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Introduction: complex transformations – gender, religious subjectivities and the new politics of belonging

Published online by Cambridge University Press:  08 October 2013

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Copyright © Cambridge University Press 2013 

This Special Issue features six articles from new and established socio-legal scholars, discussing Muslim women's lives before the law in the UK, France, Canada, South Africa and the EU. The articles presented provide in-depth analyses of areas of law as ostensibly disparate as faith-schooling, family law, immigration and integration policy, and the regulation of religious dress. They have in common a focus on shifting governmental approaches to Muslim women as citizens and legal agents in the wake of the apparent ‘death of multiculturalism’. The articles presented engage in sustained reflexive critique of the discourse of ‘Muslim women's citizenship’, taking stock of the material costs of governance projects that have contributed to a growing marginalisation and exclusion of Muslim minority communities in recent years. They highlight the mixed pedigree of states that present themselves as champions of gender equality and of human rights and trace the role of the state and of law in producing (and reproducing) inequalities that are often attributed solely to religious-cultural membership. In doing so, they seek to unpack broader, often false, distinctions between that which is ‘of culture’ and that which is of ‘the liberal state’, tracing the outlines of women's potential legal agency in times of difficulty and the potential for disruption and transformation that may arise through such agency.

Questions of participation in deliberation and reform processes recur throughout this issue. A great deal is written in mainstream political theory about the mechanisms of deliberation that may provoke emancipatory transformations in the ‘in-group’ lives of women, as well as in the definition of the shared values that define the public sphere and shape the content of our laws. An essential question for such debates is the core issue of who participates in those deliberations, and how the status group of ‘we the citizens’ is constituted. When states embark on projects of national renewal, often in the face of fragmenting forces of globalisation, these questions become more urgent.

A reinvigorated, though not new, governmental concern with ‘cohesion’ and integration is evident in many of the jurisdictions under consideration here, as is a concern to reproduce shared national identities premised on common values and ways of life. It is important not to overstate the coherence or stability of these governmental endeavours, however; they are fraught with ambiguity, inconsistencies and internal dissent. Nevertheless, despite such contestation, the blurring of the boundaries of national membership and citizenship is evident in the situations and cases examined. The thin obligations of citizenship connecting the individual and the state are thickened, and allegiance to the state is increasingly represented in identitarian terms. At times, that identity is specifically ethnicised (Jivraj; Albertyn). At other times, supposedly universal liberal values, in particular, commitments to gender equality and human rights, are deployed in the service of ethno-national projects (Enright; Macklin). Gender equality becomes less important as an end in itself, than as a marker of British, French or Canadian values; a shibboleth by which our insiders make themselves known.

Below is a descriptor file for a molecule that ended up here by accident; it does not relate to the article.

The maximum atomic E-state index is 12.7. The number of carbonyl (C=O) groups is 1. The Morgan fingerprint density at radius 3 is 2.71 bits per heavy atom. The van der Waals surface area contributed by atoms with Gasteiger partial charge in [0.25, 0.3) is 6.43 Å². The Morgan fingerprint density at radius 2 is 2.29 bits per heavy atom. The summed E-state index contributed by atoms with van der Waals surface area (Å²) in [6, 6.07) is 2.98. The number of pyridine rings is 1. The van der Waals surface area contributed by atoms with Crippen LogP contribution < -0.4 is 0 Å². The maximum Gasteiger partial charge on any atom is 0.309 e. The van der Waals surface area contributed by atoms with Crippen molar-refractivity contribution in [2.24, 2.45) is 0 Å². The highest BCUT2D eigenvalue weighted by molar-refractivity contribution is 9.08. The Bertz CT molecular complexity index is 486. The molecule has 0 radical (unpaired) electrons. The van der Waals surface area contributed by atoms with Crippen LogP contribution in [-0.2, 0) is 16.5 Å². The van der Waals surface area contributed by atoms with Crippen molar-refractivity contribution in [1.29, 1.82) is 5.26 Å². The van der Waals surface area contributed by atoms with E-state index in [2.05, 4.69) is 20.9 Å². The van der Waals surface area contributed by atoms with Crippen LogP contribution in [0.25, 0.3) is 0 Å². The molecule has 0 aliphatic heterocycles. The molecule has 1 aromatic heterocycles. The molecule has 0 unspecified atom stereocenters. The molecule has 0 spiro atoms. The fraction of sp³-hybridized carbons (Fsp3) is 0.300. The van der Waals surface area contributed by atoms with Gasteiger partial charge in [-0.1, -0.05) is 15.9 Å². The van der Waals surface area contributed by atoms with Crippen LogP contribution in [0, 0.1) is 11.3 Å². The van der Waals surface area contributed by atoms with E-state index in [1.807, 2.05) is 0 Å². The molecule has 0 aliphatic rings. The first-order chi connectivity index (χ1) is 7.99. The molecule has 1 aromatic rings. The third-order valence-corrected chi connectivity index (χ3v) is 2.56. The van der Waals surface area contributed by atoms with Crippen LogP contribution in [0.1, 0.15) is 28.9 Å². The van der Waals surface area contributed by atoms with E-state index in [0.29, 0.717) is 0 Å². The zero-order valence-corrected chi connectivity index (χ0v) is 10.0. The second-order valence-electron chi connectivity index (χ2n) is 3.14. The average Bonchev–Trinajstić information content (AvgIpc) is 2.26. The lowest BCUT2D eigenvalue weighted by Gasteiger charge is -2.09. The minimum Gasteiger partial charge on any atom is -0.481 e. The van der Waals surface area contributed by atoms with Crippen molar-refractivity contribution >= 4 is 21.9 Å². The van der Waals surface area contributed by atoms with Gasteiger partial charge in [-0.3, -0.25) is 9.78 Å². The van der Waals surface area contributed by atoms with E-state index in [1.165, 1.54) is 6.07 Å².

Ordinarily, citizens' commitments to the nation state and its appropriated values are taken as read. The bonds between states and majority citizens remain secure. Those at the margins, however, become objects of increased state interest (Enright), required to prove their belonging to the nation, against presumptions of disloyalty. Muslims are increasingly positioned at the margins of liberal democracies through racialised discourses of culturalised threat. Against this background, citizenship becomes an earned status and we see a proliferation of law-making and regulatory initiatives that set standards for the performance of belonging. These standards are forever in flux, as governments redraw the distinctions between categories of acceptable and unacceptable outsider. The fate of those who fail to meet these standards varies from context to context; the state may seek to civilise the outsider to the state's conception of universal citizenship, or may cast her out altogether. What is crucial here is that the shift from civic pact to cohesion does not signify the simple replacement of one abstraction with another. Cohesion is presented as a lived experience of unity, and so one's adherence to the stated national values that undergird cohesion can be read from one's way of life and even from one's body, intimate relationships or dress.

In her article, Jivraj explores the racialisation of discourses of belonging and citizenship in the UK as expressed, in particular, in a series of policy documents published over the last decade on community cohesion, citizenship and immigration. The particularity of the values and ways of life deemed to be common and shared, she argues, is masked behind a universalising discourse that denies its racial origins. The minority religion thus becomes ‘evicted from the universal’. This eviction from the universal is a theme that recurs in both Macklin's and Mullally's articles, and is evident also in Albertyn's exploration of the limited constitutional transformations that have taken place in the regulation of Muslim family law in South Africa. Jivraj notes the key role played by education in what she describes as a project of ‘racial upliftment’, evident in the rise of citizenship education initiatives in the UK over the last decade. While the rise of faith schools in the UK has met with opposition, much of this opposition, she points out, has focused on the potential for radicalisation and segregation presumed to follow from the establishment of Muslim schools. It is Muslim schools that are presumed to undermine the presumed neutrality and universality of citizenship and not faith-based schools per se, and it is the Muslim child, the girl child in particular, that is viewed as the ‘encultured subject’ (to borrow Macklin's evocative term). Drawing on Razack, Goldberg and others, she notes that ‘values talk’ conceals the hierarchy underpinning the configurations of Muslim others – in this case, the Muslim girl-child in educational discourse.